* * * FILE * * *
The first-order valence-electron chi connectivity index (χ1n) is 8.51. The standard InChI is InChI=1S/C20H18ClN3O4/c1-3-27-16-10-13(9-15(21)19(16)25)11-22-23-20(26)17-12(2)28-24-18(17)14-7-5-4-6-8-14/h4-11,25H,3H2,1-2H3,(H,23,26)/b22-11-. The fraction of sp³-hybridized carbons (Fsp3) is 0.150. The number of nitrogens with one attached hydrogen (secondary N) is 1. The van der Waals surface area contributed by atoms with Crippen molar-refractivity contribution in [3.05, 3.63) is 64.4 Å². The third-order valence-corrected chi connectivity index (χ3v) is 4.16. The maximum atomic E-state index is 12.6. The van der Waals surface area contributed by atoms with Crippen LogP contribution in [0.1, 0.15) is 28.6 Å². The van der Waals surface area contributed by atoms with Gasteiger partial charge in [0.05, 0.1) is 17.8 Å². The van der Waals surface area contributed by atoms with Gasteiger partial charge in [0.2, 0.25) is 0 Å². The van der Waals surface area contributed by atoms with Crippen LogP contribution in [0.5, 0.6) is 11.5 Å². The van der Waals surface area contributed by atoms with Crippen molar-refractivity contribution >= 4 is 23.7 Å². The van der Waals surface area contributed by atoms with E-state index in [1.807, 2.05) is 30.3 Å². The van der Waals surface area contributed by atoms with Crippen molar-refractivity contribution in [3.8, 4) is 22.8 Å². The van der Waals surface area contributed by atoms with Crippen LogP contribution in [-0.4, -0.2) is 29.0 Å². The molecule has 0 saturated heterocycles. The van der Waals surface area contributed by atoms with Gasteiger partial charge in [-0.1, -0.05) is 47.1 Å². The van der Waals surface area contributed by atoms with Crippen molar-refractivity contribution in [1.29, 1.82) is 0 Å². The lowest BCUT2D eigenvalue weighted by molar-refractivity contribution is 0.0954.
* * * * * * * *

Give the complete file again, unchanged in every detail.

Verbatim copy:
The first-order valence-electron chi connectivity index (χ1n) is 8.51. The standard InChI is InChI=1S/C20H18ClN3O4/c1-3-27-16-10-13(9-15(21)19(16)25)11-22-23-20(26)17-12(2)28-24-18(17)14-7-5-4-6-8-14/h4-11,25H,3H2,1-2H3,(H,23,26)/b22-11-. The fraction of sp³-hybridized carbons (Fsp3) is 0.150. The number of nitrogens with one attached hydrogen (secondary N) is 1. The van der Waals surface area contributed by atoms with Crippen molar-refractivity contribution in [3.05, 3.63) is 64.4 Å². The third-order valence-corrected chi connectivity index (χ3v) is 4.16. The maximum atomic E-state index is 12.6. The van der Waals surface area contributed by atoms with Crippen LogP contribution in [0.1, 0.15) is 28.6 Å². The van der Waals surface area contributed by atoms with Gasteiger partial charge in [0.05, 0.1) is 17.8 Å². The van der Waals surface area contributed by atoms with Gasteiger partial charge in [0.2, 0.25) is 0 Å². The van der Waals surface area contributed by atoms with Crippen LogP contribution in [0.5, 0.6) is 11.5 Å². The van der Waals surface area contributed by atoms with Crippen molar-refractivity contribution >= 4 is 23.7 Å². The van der Waals surface area contributed by atoms with E-state index in [1.807, 2.05) is 30.3 Å². The van der Waals surface area contributed by atoms with Crippen molar-refractivity contribution in [3.8, 4) is 22.8 Å². The van der Waals surface area contributed by atoms with Crippen LogP contribution in [-0.4, -0.2) is 29.0 Å². The molecule has 0 saturated heterocycles. The van der Waals surface area contributed by atoms with Gasteiger partial charge in [-0.1, -0.05) is 47.1 Å². The van der Waals surface area contributed by atoms with Crippen molar-refractivity contribution in [1.29, 1.82) is 0 Å². The lowest BCUT2D eigenvalue weighted by molar-refractivity contribution is 0.0954.